Heroku offers a robust backups system for it’s Postgres database plugin. Unfortunately, you can irreversibly lose all your data and backups just by typing a single command. It might seem improbable, but still, I would rather not bet my startup’s existence on a single faulty bash line. In this tutorial, I will describe how to set up a proprietary redundant Heroku PostgreSQL backups system to a secure AWS S3 bucket.
I will be covering various tools including AWS CLI, OpenSSL, GPG, Heroku buildpacks, and scheduler but you don’t need to be familiar with any of those. By following this guide, you will set up a reliable, custom backups system for Heroku PostgreSQL database even if you don’t have much dev ops experience up your sleeve.
Let’s get started!
How to lose all the Heroku Postgres data
Though the first paragraph is a bit “clickbaity”, it’s actually true. Just by typing:
you can completely destroy the Heroku app including all it’s add-ons, databases and backups data:
Read on if you’d like to safeguard yourself against a potential total loss of your startup’s data.
Set up an encrypted AWS S3 bucket
Our redundant backups system will periodically upload encrypted snapshosts of the PostgreSQL database to a secure AWS S3 bucket.
Let’s start with adding a correctly configured S3 bucket. For a more in-depth tutorial on how to work with AWS S3 buckets, you can check out my other article.
Make sure to disable public access and enable encryption for your new S3 bucket:
Add an IAM user
You will need Amazon AWS credentials to upload the backup dump to S3 bucket. One common mistake is to use your primary account credentials instead of creating an IAM user with limited permissions.
Check out the official docs for info how to add the IAM user. For the backups system to work securely, you should use a custom policy for the IAM user. Check out my other tutorial for more in depth info about configuring correct access rights on S3. To continue with the tutorial you can add the following inline policy granting the user permissions for the single bucket only:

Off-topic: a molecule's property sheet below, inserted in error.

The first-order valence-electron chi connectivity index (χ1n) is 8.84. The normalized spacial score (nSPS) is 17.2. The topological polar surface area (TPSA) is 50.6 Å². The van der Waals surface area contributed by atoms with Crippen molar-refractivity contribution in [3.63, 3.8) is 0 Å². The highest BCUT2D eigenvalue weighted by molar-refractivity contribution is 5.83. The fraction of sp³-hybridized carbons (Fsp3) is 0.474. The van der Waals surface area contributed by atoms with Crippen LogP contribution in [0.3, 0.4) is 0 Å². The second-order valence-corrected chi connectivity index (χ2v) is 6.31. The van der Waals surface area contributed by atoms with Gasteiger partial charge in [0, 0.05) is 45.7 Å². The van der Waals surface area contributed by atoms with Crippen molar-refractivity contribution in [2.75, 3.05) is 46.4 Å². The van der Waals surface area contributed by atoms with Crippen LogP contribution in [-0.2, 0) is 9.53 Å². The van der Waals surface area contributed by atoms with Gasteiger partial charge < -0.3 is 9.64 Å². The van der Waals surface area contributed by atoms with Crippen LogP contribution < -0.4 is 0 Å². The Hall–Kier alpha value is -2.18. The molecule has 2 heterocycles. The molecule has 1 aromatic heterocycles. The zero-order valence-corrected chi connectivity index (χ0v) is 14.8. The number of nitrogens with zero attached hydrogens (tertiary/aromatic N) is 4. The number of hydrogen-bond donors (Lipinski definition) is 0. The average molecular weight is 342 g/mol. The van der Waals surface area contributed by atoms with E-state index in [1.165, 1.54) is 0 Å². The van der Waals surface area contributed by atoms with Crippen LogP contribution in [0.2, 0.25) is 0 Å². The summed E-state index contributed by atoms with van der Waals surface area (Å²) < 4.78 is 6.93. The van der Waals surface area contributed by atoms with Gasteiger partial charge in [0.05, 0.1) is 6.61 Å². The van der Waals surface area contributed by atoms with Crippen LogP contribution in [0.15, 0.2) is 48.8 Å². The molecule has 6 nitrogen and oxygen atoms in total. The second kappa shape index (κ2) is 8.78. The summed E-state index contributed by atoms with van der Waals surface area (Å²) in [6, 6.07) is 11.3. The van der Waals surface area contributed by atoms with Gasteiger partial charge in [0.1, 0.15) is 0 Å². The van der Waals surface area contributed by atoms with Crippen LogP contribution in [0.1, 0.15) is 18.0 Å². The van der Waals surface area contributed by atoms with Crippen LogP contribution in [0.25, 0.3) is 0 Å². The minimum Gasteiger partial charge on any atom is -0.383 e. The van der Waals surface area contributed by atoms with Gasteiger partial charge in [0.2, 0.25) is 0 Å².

Make sure to copy both
AWS Access Key ID and
AWS Secret Access Key generated because we’ll need them later.
Let’s move on to writing the actual backup script:
Backup bash script
We’ll need to install and configure AWS CLI buildpack to upload our backup file to S3 from the Heroku dyno.
Now, add another buildpack to enable Heroku CLI access from within the script:
You also need to set a secure password that will be used to encrypt the database dump files before uploading them to S3. You can use OpenSSL for that:
Just make sure to save this password somewhere safe. Otherwise that destructive one-liner will also prevent you from decrypting the secondary backup.
You must also set your Heroku app name because it will be used by Heroku CLI to download the latest backup:
Now let’s see the actual script
Depending on your S3 bucket location you might have to change
s3-eu-west-1 to other region.
Now make the file executable by typing:
Before you test it make sure you have the up to date backup by running:
You can try to run the script locally if you set all the correct shell variables.
Now commit the changes to your repo and deploy them to Heroku. You can now test your script in Heroku environment by typing: